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Building In Baltimore

NEWS
By Edward Gunts and Edward Gunts,SUN STAFF | May 28, 1998
Neighbors are raising fire safety concerns about the newest housing development proposed for Baltimore's Canton waterfront -- 80 apartments that would be built above a boat storage and repair facility.Developer Selvin Passen maintains that the project would be "the safest building in Baltimore."Baltimore's Fire Department and Planning Commission haven't ruled on the final design, and construction can't begin until they do.Lighthouse Landing at Lighthouse Point is an $8 million to $9 million development that is drawing questions from residents of the Canton Cove condominiums at 2901 Boston St.What makes Lighthouse Landing different from other area developments is that the 80 apartments would be constructed on top of the 50-foot-high "boatel" at 2701 Boston St.Plans by Levin Brown & Associates call for three levels of residences above the boatel, which is designed to provide storage and repair space for up to 200 pleasure boats.
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NEWS
By Jacques Kelly and Jacques Kelly,SUN STAFF | May 11, 1998
A second growth of tiny new industries turning out goods you'll never see in a suburban mall is sprouting from the stubble of Baltimore's sooty old factories and foundries.A stone building at 330 W. 23rd St., off Howard Street, has become a banging and humming beehive dedicated to the work of artisans. It is a prime example of the creative reuse of buildings in Baltimore's smoke-stained industrial districts, where the rent is cheap and studios are large.The specialized customer list of the inhabitants is often downright amazing.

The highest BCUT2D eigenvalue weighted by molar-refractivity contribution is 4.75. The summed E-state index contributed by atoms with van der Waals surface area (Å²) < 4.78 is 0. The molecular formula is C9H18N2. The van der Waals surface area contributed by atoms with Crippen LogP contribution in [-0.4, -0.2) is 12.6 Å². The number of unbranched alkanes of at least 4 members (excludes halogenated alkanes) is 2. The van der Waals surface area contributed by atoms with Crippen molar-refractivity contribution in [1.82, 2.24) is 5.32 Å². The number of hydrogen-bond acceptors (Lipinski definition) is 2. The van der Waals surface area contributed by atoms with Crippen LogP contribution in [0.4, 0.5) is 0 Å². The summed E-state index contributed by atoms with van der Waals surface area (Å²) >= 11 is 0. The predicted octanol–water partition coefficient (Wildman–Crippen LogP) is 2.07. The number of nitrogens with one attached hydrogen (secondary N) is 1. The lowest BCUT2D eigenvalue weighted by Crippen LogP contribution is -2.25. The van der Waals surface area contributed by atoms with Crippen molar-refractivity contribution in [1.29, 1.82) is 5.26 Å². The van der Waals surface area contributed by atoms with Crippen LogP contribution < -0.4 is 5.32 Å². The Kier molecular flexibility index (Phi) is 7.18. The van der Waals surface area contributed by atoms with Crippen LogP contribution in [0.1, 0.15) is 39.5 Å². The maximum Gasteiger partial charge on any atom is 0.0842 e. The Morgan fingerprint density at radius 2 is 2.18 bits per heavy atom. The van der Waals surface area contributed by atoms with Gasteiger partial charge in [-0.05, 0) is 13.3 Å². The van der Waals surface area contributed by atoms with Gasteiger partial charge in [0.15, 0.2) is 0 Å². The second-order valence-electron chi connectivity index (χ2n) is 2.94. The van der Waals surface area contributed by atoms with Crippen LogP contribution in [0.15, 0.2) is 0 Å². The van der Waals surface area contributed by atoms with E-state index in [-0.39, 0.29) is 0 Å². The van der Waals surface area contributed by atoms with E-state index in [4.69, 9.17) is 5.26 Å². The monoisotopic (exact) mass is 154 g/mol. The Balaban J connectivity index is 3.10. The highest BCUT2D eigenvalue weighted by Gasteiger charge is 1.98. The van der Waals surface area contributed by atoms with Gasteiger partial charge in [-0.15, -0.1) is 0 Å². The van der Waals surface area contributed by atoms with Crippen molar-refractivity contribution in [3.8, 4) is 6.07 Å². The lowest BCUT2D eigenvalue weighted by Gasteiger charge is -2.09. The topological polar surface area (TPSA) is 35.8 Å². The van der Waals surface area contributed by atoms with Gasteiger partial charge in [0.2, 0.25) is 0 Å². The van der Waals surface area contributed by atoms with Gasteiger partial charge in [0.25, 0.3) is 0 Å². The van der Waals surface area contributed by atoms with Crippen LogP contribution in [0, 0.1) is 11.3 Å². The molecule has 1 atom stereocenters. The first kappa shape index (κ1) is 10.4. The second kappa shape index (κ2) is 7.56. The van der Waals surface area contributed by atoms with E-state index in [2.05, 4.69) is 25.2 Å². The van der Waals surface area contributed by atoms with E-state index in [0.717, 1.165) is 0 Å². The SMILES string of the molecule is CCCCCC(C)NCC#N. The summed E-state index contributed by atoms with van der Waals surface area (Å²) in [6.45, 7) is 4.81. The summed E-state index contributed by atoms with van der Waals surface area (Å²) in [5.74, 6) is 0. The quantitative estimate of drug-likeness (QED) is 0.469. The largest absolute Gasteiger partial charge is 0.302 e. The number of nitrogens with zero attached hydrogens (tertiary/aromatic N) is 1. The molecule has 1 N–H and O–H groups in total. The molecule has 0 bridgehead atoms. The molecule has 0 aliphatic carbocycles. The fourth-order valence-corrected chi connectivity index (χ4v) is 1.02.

NEWS
By Mary Maushard and Mary Maushard,SUN STAFF | September 24, 1996
The Waldorf School of Baltimore will be a nomad no more.After 25 years of holding classes in borrowed buildings, the growing independent school in Coldspring New Town is about to build its own home.A home for not only eight classrooms, but also the art, music, handwork and movement classes that are an integral part of Waldorf education.At Waldorf schools -- there are more than 100 in North America -- students learn to knit before they learn to read and paint before they print. Students, ideally, stay with the same teacher from first through eighth grade.
NEWS
By Larry Carson and Larry Carson,SUN STAFF | May 20, 1997
Fifty-five Baltimore County schools will get badly needed repairs faster after the County Council voted informally last night to recycle $1.8 million in proposed budget cuts.The county funds will supplement a similar amount of state money already promised to help aging county schools, and will be added to another $1.6 million the council trimmed from the proposed budget.Last week, the council decided to recycle the $1.6 million by spending it on major repair projects at five other aging schools.
NEWS
March 10, 1997
IS THERE A new life for antiquated downtown office buildings? Legg Mason Realty Group, in a study commissioned by Downtown Partnership, thinks so. It suggests that Baltimore set a goal of converting vacant office buildings to 1,000 apartment units in the next five years.Cities across America -- from New York and Denver to Clevelandand New Orleans -- are in the midst of converting vacant office buildings to apartments.This seldom can be done without creative financing or, at the very least, without substantial tax abatements or relaxed zoning requirements.